Much of Humboldt’s understanding derived directly from systematic measurements and observations made during his travels in Europe, his voyage to the New World with French botanist Aimé Bonpland (1799–1804), and his trip across Siberia to the Altai Mountains (1829). However, he also relied heavily on a global network of collaborators and correspondents to expand his observational capacities. His scientific works were built on information obtained from hundreds of scientific and scholarly correspondents, and he mined data from accounts and anecdotes of travelers, traders, diplomats, sailors, soldiers, and priests. He also made extensive use of indigenous and local knowledge (5810). Humboldt recognized that such phenomena as weather, climate, ocean circulation, earthquakes, volcanism, and geomagnetism could be understood only through systematic monitoring, and he used his collegial networks to build a distributed, global, geomagnetic observatory, the first international scientific cooperative of its kind. He also organized the first modern scientific society, which became the model for others.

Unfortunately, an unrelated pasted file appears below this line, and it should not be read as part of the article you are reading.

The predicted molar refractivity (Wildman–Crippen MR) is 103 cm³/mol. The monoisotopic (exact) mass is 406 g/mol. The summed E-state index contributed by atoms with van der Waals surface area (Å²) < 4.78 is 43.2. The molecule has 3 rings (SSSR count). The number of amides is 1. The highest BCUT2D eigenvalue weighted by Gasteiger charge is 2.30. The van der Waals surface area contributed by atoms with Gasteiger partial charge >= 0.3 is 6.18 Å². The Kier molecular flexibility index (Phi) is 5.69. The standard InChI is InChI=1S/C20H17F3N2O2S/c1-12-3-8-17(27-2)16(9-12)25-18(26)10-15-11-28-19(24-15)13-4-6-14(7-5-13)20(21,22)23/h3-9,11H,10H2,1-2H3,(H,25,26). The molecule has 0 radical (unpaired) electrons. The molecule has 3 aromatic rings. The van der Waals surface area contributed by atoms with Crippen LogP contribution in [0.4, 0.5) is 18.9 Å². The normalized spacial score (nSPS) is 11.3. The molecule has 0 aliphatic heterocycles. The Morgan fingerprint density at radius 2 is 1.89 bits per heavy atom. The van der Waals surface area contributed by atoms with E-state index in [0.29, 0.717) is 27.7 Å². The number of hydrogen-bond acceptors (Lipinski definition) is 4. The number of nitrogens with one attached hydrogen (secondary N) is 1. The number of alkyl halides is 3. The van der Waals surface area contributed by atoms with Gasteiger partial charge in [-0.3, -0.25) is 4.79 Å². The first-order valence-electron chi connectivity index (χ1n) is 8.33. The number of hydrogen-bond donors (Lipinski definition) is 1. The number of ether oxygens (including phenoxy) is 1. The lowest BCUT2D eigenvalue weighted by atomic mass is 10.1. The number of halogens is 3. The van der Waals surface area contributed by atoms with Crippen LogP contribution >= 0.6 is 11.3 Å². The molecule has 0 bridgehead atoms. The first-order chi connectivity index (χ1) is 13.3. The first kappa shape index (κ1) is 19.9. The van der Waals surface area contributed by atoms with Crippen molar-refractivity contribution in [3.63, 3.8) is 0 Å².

Humboldt was far more than a natural scientist, though. He was a pioneering social scientist and, above all, a humanist. His volumes on Venezuela (9), Cuba (11), and Mexico (12) integrate physical, cultural, historical, and economic features. Views of the Cordilleras is an ingenious synthesis of art, anthropology, history, linguistics, geology, and geography (10). Humboldt argued that all the diverse peoples of the world were a single species, with no peoples or cultures a priori superior to or dominant over others (7). He was also a passionate and vocal opponent of imperialism, colonialism, and slavery (81112). Humboldt’s humanistic views were radical; in his lifetime, slavery flourished across the Americas, and imperialism expanded under a seldom-challenged notion that the “advanced” peoples of European descent had a right, even a duty, to subjugate other cultures and peoples across the globe.